Seville is the capital and largest city of the Spanish Andalusia. It lies on the two banks of the River Guadalquivir. With its 703,000 inhabitants, Seville is the fourth largest city in Spain.
Romans founded Seville and called the settlement Hispalis, and later renamed as Ishbiliya after the Muslim conquested the city in the 8th century. In 1248 it was finally blended into the Christian Kingdom of Castile under Ferdinand III in 1248. After the discovery of the Americas, Seville became one of the economic centres of the Spanish Empire. The 17th century represented the most brilliant flowering of the city’s culture.
Its Old Town contains three UNESCO World Heritage Sites offers a lot of things to see in Seville: the Alcazar palace, the Cathedral and the General Archive of the Indies.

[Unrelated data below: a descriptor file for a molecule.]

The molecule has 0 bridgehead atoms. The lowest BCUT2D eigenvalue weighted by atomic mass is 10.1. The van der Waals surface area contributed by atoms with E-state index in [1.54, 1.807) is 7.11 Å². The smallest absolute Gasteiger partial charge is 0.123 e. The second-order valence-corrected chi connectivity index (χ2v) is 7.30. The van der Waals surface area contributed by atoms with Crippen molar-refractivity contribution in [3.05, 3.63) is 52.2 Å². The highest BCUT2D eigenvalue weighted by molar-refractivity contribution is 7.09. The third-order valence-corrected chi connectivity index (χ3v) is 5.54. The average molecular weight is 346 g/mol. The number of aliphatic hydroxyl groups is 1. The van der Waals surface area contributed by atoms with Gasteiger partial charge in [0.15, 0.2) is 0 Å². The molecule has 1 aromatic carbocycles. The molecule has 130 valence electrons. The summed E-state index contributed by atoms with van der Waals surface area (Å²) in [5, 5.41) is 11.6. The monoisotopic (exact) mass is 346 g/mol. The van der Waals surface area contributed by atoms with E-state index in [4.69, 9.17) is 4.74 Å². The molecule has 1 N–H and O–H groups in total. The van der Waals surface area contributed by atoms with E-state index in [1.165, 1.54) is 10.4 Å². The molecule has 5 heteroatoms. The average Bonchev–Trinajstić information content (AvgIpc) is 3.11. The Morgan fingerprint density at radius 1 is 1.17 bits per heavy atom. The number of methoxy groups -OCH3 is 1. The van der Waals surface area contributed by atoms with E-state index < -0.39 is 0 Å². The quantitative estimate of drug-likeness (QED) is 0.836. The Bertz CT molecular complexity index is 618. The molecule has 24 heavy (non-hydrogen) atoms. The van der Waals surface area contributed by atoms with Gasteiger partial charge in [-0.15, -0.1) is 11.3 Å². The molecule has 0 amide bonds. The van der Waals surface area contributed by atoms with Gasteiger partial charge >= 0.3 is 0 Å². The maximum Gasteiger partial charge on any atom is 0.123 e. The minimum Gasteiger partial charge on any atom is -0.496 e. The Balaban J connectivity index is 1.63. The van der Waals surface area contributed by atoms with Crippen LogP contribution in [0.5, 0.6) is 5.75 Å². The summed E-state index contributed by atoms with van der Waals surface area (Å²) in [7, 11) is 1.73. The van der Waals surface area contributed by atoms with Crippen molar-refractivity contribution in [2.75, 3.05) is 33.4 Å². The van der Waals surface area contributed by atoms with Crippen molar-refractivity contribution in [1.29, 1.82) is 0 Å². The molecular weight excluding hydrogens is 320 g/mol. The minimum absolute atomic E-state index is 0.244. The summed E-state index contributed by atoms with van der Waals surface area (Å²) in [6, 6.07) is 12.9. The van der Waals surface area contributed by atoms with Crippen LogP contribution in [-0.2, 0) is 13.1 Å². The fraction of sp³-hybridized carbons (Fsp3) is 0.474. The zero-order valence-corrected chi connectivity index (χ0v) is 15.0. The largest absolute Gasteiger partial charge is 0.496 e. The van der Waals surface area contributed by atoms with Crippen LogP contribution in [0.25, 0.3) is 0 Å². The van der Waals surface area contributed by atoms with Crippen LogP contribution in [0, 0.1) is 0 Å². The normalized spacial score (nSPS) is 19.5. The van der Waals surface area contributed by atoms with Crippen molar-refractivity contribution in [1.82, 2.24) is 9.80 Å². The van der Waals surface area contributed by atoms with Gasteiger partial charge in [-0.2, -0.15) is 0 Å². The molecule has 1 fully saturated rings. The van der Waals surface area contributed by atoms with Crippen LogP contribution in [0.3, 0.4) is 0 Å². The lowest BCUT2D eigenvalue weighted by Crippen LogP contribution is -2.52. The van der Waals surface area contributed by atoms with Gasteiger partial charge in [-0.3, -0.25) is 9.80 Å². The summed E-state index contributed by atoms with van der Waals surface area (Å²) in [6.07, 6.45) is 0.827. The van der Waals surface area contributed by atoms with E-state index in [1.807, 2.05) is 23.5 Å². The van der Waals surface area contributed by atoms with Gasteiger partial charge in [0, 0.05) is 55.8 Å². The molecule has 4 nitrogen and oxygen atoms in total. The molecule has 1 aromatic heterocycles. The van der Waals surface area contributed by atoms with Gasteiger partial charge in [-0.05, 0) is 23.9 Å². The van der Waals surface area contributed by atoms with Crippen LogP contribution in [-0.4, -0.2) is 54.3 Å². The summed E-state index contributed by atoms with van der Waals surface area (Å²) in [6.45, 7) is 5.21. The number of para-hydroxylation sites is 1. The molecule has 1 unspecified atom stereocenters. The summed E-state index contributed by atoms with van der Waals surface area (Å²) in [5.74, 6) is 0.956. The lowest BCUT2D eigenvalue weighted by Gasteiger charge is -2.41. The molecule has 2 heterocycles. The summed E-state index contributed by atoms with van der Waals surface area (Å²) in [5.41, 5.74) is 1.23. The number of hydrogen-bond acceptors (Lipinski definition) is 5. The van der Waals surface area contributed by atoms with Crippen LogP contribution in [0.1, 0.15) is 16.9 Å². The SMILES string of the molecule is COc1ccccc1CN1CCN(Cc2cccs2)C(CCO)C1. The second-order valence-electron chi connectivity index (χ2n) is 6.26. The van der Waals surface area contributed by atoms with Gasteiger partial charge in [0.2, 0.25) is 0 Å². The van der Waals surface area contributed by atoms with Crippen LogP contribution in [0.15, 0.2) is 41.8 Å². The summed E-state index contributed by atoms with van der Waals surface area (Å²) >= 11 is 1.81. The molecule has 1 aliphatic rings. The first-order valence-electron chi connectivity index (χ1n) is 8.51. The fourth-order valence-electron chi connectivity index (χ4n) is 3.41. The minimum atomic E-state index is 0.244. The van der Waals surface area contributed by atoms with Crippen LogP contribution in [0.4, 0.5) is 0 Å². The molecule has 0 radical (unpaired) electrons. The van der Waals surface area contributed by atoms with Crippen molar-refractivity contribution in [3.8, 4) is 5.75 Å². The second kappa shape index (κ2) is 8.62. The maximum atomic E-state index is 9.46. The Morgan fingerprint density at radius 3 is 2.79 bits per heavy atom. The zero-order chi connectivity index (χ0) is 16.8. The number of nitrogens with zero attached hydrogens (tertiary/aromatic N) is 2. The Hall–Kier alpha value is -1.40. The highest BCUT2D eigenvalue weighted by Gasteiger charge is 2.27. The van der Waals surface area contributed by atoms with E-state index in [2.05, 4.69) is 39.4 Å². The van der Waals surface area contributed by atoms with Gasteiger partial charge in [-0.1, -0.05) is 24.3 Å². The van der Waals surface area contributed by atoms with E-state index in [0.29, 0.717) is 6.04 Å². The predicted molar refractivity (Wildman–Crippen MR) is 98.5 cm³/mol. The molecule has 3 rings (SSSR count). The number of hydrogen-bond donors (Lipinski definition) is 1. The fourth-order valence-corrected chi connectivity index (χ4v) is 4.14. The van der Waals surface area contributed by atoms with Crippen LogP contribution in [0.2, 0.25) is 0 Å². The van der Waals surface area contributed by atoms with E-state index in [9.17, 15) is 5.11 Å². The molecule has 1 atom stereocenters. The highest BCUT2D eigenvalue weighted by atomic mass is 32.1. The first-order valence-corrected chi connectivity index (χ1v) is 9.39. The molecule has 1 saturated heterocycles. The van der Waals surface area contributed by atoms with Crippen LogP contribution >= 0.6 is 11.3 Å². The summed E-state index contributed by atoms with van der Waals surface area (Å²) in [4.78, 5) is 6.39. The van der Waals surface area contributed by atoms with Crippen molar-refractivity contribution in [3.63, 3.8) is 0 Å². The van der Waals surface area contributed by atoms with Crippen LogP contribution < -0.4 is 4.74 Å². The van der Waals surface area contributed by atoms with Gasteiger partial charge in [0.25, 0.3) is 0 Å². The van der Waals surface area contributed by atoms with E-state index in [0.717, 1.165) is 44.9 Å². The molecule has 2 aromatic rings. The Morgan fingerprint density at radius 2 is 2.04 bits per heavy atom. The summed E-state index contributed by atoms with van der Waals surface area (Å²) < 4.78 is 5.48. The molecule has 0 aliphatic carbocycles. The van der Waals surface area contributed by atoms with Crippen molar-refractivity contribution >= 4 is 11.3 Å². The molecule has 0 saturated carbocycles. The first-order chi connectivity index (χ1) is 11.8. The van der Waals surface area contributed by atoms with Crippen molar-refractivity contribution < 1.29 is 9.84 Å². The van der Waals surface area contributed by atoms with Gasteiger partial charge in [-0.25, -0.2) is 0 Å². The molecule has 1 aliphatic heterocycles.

The Real Alcazar of Seville is one of the oldest royal stately homes in the old continent and is a group of edifice from different time periods with different architectural styles. The Alcázar palace was constructed from a earlier Moorish Palace. The building was started in 1181 and went on for over 500 years, mainly in the Mudéjar stylecontaining some Renaissance motifs.
The other world heritage site is the General Archive of the Indies, is the repository of extremely precious archival documents illustrating the history of the Spanish Empire in the Americas and the Philippines. The General Archive of the Indies came into being in the eighteenth century at the order of King Charles III, in order to collect in a single place all the important papers referring to the colonies in the Indies.
Together with the Alcázar and the Indias Archive, the Seville Cathedral has the UNESCO World Heritage designation. Just as the Alcazar palace developed on a mosque, it is known as the third largest church in the European continent and the biggest Gothic building in Europe. It also boasts the largest altarpiece in the world.
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